I was in Florida last weekend, the sort of destination that pops up every so often on the family calendar during ski season and leaves me gnashing my teeth.
After all, can’t Mickey wait until the trail count around here has started to diminish? It’s usually pretty hard to watch from afar as your skiing and snowboarding brethren are making turns while you’re left merely waiting for yours on Peter Pan.
This was not one of those weekends.
Sorry to say, there was little jealousy to be had while assessing the skiing and riding conditions in New England via social media. It was wet and gloomy, which made rain parkas the decided fashion for many on Saturday. Woof.
I get it, skiing in the rain beats working on any day. Soft turns are better than no turns. But let’s at least keep the glass half-full instead of overflowing with manufactured optimism.
It sure looked ugly from afar, and some mountains took the hit. New Hampshire’s Black Mountain, which had aimed to open last Saturday, instead pushed its opening date back to this Friday, citing the “incoming premature snow,” a fancy phrase for rain.
Add in some freezing precipitation that greeted the start of the week, and it appeared as if we were already bound for our annual January thaw/malaise one month early. But temperatures also dipped enough to allow snow crews to work their magic and allow many ski areas to rebound with better conditions.
Then, Tuesday brought anywhere from four-to-six inches of natural snow to resorts across most of Vermont and New Hampshire, a recharge that has helped to add substantial depth and expand terrain. Jay Peak has seen more than a foot this week. Cannon Mountain welcomed four inches, the same amount that Sunday River awoke to on Wednesday, all while the Maine resort was busy blowing 9,000 gallons of water into snow, every minute through hundreds of snow guns on dozens of trails.
It has, indeed, been a good rebound. Just in time for holiday break.
For sure, a wet stretch like we saw on Saturday is the last thing resorts need around the school break, one of the most pivotal business periods for the industry. Maybe getting it out of the way a week early was just what we all needed.
Happy ski year
Speaking of holiday week, if you haven’t made your plans to spend New Year’s Eve in ski country, there’s still plenty of time. New England Ski Journal correspondent Josh Laskin recently complied a list of seven ways to spend the evening after spending the day on the hill. Whether you’re in the mood for a torchlight parade at Sugarbush, fireworks at Gunstock, or a long night out at the Pickle Barrel or Rusty Nail, there’s bound to be something for everybody.
Hitchin’ a ride
Uber is getting into the snow sports business. The popular ride-sharing company has introduced “Uber Ski,” a new feature that allows skiers and riders the ability to order an Uber ride that will feature either a ski/snowboard rack, or confirmed extra space in the vehicle to occupy your boards.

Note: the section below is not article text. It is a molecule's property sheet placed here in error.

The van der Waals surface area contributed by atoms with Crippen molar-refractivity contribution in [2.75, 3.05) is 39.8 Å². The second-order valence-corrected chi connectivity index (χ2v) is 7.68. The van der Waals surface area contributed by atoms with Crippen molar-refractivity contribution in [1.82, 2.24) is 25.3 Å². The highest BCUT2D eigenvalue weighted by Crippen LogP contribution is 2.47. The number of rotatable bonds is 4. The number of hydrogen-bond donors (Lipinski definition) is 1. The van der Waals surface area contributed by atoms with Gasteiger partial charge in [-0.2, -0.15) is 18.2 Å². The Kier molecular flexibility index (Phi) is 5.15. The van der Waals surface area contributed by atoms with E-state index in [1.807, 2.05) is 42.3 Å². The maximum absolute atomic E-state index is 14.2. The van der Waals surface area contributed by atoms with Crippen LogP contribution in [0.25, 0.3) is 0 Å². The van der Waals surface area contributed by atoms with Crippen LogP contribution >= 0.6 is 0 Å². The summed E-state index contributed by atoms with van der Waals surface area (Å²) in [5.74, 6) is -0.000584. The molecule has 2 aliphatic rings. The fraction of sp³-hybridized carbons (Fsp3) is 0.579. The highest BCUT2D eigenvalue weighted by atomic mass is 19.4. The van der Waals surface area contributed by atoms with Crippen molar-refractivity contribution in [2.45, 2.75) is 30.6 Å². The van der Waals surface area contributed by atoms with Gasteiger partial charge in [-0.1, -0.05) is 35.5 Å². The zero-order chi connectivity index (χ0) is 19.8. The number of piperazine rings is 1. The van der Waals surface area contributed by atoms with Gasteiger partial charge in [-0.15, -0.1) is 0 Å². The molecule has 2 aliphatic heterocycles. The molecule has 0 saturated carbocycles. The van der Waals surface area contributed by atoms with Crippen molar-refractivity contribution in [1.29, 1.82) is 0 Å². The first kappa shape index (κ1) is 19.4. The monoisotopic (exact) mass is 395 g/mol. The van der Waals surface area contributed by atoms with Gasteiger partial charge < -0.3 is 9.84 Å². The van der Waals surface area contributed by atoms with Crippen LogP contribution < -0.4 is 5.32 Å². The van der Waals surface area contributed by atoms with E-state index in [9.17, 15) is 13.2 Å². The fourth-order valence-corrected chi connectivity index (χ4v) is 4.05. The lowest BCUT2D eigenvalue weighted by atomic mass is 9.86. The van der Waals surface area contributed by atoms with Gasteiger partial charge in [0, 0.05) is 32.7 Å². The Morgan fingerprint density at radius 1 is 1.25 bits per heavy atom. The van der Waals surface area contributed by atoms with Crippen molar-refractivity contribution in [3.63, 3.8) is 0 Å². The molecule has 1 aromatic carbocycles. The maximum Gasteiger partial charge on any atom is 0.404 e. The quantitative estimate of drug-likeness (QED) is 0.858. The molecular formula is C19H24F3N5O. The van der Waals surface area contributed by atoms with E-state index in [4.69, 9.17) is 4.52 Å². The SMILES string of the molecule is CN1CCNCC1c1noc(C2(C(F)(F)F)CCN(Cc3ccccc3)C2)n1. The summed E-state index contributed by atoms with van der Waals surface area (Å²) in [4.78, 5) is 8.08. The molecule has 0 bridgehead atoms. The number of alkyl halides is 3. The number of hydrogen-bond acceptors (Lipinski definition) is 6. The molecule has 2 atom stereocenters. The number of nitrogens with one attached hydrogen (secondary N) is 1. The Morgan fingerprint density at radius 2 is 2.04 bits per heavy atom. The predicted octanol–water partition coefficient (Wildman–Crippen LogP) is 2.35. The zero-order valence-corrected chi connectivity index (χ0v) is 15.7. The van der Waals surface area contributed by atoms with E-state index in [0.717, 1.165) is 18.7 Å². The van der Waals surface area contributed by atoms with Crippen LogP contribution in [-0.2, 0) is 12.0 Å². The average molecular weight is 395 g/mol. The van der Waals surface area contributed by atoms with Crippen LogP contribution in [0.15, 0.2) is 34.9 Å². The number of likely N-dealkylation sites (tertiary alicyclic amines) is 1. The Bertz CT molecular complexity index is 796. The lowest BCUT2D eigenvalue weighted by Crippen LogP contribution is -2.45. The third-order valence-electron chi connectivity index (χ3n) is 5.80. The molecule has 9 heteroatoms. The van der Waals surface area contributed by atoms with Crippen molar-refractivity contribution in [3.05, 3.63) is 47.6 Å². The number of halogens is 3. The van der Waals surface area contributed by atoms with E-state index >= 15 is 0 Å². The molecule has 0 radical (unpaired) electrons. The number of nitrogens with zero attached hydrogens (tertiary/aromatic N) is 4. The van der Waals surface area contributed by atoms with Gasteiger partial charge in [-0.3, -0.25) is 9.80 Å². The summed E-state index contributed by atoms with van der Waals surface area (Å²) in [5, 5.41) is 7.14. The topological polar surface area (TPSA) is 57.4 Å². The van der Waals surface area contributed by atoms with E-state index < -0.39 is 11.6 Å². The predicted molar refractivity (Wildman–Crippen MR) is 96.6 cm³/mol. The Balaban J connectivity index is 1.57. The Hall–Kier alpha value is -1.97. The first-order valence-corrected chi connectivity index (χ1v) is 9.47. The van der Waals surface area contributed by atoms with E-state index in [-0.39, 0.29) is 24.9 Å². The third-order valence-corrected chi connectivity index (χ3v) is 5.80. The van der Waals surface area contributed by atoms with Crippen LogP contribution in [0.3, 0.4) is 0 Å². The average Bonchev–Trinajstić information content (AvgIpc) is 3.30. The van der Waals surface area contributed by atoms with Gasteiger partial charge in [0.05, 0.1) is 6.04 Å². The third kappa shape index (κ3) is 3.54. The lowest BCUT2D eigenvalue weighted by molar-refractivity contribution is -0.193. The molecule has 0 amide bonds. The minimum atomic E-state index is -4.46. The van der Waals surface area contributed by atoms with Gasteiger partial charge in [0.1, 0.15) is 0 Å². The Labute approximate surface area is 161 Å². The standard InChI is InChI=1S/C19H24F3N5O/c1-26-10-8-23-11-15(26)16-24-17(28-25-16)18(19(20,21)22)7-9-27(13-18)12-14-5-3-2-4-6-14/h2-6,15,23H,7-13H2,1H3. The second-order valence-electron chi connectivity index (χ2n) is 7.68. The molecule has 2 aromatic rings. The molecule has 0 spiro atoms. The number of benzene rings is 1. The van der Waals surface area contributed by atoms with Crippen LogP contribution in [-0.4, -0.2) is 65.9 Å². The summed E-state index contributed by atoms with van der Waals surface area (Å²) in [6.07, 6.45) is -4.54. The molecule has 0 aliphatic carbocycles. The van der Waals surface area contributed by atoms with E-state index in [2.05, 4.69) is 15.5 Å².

The option of choosing an Uber Ski ride will pop up during the selection of a vehicle. For instance, a ride from the Green Mountain Inn, in downtown Stowe, Vt., to the base of Stowe Mountain Resort will run $27.01 with Uber Ski. A lift from the Green Granite Inn, in North Conway, N.H., to Cranmore Mountain Resort will run riders $20.01.
The surcharge ends up being about twice the base of the UberX option, but it is a convenient way to consider getting around a ski town should your wheels be unavailable. It might even be a good excuse to sleep in on those cold mornings, assuring the rest of your party that you’ll show up later toward the afternoon.
A new sort of snow cycle
A Nordic center in Vermont is enjoying its early-season conditions thanks, in part, to snow it recycled from last season.
WCAX-TV has the story from the Craftsbury Outdoor Center, where snow-saving practices have been happening for about four years. According to WCAX, “they piled the snow under layers of wood chips and tarps which kept it frozen through the summer. This is the first year they’ve used the snowpack on their trails.”
The center has been able to add the snow to their natural and machine-made amounts.
“So we started the idea of let’s make some snow that we can at least have a one-, two-, three-kilometer loop that’s consistent for our guests,” Eric Hanson of the Craftsbury Outdoor Center told the station.
Pretty unique idea. How many wood chips you think it would take to preserve an entire ski area though?
Steals and Deals
Each week in this space we’ll bring you some unique deals to keep an eye out for when you’re planning your time in ski country. This week, we present the New England Ski Journal readers special at the Comfort Inn and Suites in North Conway. Receive 10 percent off all direct booked reservation by calling the hotel at 603-356-8811. Visit www.northconwaycomfortinn.com for more information.
This deal is good for the entire 2019-20 season.